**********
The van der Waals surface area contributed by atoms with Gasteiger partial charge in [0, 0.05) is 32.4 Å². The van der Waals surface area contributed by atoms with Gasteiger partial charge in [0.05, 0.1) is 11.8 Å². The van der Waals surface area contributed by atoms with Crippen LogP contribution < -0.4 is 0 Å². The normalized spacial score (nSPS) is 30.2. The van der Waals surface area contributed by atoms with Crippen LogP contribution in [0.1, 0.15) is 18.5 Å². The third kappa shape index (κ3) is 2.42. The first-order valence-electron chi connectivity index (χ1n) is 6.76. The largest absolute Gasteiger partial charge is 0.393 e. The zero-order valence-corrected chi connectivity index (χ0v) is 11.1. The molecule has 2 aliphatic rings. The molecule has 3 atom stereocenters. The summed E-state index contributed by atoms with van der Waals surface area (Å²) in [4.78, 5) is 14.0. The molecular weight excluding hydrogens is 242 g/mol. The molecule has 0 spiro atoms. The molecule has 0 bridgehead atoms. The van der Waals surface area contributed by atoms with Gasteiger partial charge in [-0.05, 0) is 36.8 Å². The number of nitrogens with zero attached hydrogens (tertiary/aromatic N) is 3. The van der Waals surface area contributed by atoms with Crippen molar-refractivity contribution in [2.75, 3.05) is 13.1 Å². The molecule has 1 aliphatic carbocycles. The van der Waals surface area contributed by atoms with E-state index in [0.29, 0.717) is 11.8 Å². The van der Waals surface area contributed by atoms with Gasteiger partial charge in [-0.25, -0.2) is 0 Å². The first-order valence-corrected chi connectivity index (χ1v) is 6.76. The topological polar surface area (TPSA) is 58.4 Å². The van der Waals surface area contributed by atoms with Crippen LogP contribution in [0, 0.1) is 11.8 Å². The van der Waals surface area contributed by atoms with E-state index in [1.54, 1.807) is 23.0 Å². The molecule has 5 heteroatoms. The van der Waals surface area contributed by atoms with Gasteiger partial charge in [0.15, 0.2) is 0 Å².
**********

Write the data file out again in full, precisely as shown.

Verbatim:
The van der Waals surface area contributed by atoms with Gasteiger partial charge in [0, 0.05) is 32.4 Å². The van der Waals surface area contributed by atoms with Gasteiger partial charge in [0.05, 0.1) is 11.8 Å². The van der Waals surface area contributed by atoms with Crippen LogP contribution < -0.4 is 0 Å². The normalized spacial score (nSPS) is 30.2. The van der Waals surface area contributed by atoms with Crippen LogP contribution in [0.1, 0.15) is 18.5 Å². The third kappa shape index (κ3) is 2.42. The first-order valence-electron chi connectivity index (χ1n) is 6.76. The largest absolute Gasteiger partial charge is 0.393 e. The zero-order valence-corrected chi connectivity index (χ0v) is 11.1. The molecule has 2 aliphatic rings. The molecule has 3 atom stereocenters. The summed E-state index contributed by atoms with van der Waals surface area (Å²) in [4.78, 5) is 14.0. The molecular weight excluding hydrogens is 242 g/mol. The molecule has 0 spiro atoms. The molecule has 0 bridgehead atoms. The van der Waals surface area contributed by atoms with Gasteiger partial charge in [-0.05, 0) is 36.8 Å². The number of nitrogens with zero attached hydrogens (tertiary/aromatic N) is 3. The van der Waals surface area contributed by atoms with Crippen molar-refractivity contribution in [2.75, 3.05) is 13.1 Å². The molecule has 1 aliphatic carbocycles. The van der Waals surface area contributed by atoms with E-state index in [0.29, 0.717) is 11.8 Å². The van der Waals surface area contributed by atoms with Gasteiger partial charge in [-0.25, -0.2) is 0 Å². The first-order valence-corrected chi connectivity index (χ1v) is 6.76. The topological polar surface area (TPSA) is 58.4 Å². The van der Waals surface area contributed by atoms with Crippen LogP contribution in [0, 0.1) is 11.8 Å². The van der Waals surface area contributed by atoms with E-state index in [1.54, 1.807) is 23.0 Å². The molecule has 5 heteroatoms. The van der Waals surface area contributed by atoms with Gasteiger partial charge in [0.15, 0.2) is 0 Å².